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  • Doily Allergen

Chris Doyle Defends Racist Remarks: “It Gets Our Black Players Pumped And Ready For Game Day.”

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Claiming that his questionable behavior toward black athletes in the Iowa football program was only meant to “excite them into action on and off the field,” strength and conditioning coach Chris Doyle defended himself against allegations of racist remarks.

“Listen, Hawkeye football has done so much to develop the bodies and minds of young men. The discipline, the work ethic, the ambition—they take these things with them when they go out into society, and absolutely none of it would be possible without a little race-baiting in the locker room every now and then. As a coach, it’s my job to light a fire under these players, and shouting things like ‘I’ll send your black ass back to the ghetto if you can’t get five reps in on this bench press’ and ‘your Aunt Jemima could run faster than that’ really stimulates our players of color to perform at a higher level.”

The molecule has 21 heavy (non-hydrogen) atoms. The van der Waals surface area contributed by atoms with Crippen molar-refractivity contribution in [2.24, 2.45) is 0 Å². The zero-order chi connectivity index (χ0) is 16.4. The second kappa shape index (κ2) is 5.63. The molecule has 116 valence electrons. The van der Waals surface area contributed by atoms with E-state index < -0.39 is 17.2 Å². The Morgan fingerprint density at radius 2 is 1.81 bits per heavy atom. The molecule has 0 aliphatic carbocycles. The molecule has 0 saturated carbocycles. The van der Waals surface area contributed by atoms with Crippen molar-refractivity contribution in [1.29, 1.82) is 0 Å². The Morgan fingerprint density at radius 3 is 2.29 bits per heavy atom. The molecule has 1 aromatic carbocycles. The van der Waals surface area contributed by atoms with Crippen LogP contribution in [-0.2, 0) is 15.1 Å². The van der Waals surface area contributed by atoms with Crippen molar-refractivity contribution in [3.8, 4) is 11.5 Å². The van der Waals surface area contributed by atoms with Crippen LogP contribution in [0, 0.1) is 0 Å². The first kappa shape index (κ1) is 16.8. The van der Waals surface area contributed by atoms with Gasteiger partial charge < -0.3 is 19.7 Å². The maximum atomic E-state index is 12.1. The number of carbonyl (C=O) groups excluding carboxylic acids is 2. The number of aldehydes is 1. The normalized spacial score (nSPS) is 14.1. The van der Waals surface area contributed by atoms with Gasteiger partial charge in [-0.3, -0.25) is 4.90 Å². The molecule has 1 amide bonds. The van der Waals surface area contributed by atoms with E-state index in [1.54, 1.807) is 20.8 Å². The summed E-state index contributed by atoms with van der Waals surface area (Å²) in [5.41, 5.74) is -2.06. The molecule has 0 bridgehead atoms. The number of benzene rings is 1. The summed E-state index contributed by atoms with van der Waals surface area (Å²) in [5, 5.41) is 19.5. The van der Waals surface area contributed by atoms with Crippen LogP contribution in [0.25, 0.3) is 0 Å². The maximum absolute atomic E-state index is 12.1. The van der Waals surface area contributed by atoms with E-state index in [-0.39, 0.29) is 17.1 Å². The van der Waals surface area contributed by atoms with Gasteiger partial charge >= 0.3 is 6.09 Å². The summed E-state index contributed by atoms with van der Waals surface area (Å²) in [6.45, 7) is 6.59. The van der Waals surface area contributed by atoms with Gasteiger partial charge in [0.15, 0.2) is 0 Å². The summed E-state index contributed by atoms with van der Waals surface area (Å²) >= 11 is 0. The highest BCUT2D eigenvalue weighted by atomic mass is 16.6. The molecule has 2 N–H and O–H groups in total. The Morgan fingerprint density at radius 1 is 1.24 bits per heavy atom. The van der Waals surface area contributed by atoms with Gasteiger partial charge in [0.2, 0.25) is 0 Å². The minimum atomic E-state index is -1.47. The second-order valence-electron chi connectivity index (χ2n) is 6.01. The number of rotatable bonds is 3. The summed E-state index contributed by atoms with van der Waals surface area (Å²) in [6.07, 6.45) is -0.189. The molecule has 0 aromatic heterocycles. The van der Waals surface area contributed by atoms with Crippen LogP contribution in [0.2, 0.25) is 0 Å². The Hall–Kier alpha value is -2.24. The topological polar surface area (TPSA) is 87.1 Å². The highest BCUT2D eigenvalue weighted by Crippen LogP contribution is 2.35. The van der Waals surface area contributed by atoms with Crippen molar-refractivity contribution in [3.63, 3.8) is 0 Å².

Doyle stated teaching black athletes to embolden themselves requires an ability to “tease them about who they are,” and that his most effective locker room pump-up speeches included tirades in which he rambled about how the opposing team was “trying to take their watermelons.”

“I’d usually say something like, ‘Let’s go! Get angry for me, I mean get ANGRY! Pretend like these pussy Minnesota Gophers have been breaking into your house and stealing your food. The chicken, the waffles—whatever else you folks keep in your pantry! Alright on three—’ Our black players will go on and think about those types of speeches for years to come whenever they’re facing a challenge out in the world.”

Doyle went on to describe an incident in which a black cornerback arrived late to a training exercise because he had been up all night catching up on classwork. In order to make sure that it “never happened again,” Doyle jumped on top of a table, quickly put on blackface, and started doing a Vaudeville dance routine while singing an antiquated show-tune about Southern life titled “All Them Jimmies.”

“This is Iowa football. This is how we do business. We push, we empower, we sometimes use racial slurs to get our guys all riled-up and ready to make plays. So many kids come into the Iowa football program wary and unsure of themselves. After being subjected to years of rigorous training and even more rigorous stereotyping, every single one of them leaves a man, motivated to take on the world.”


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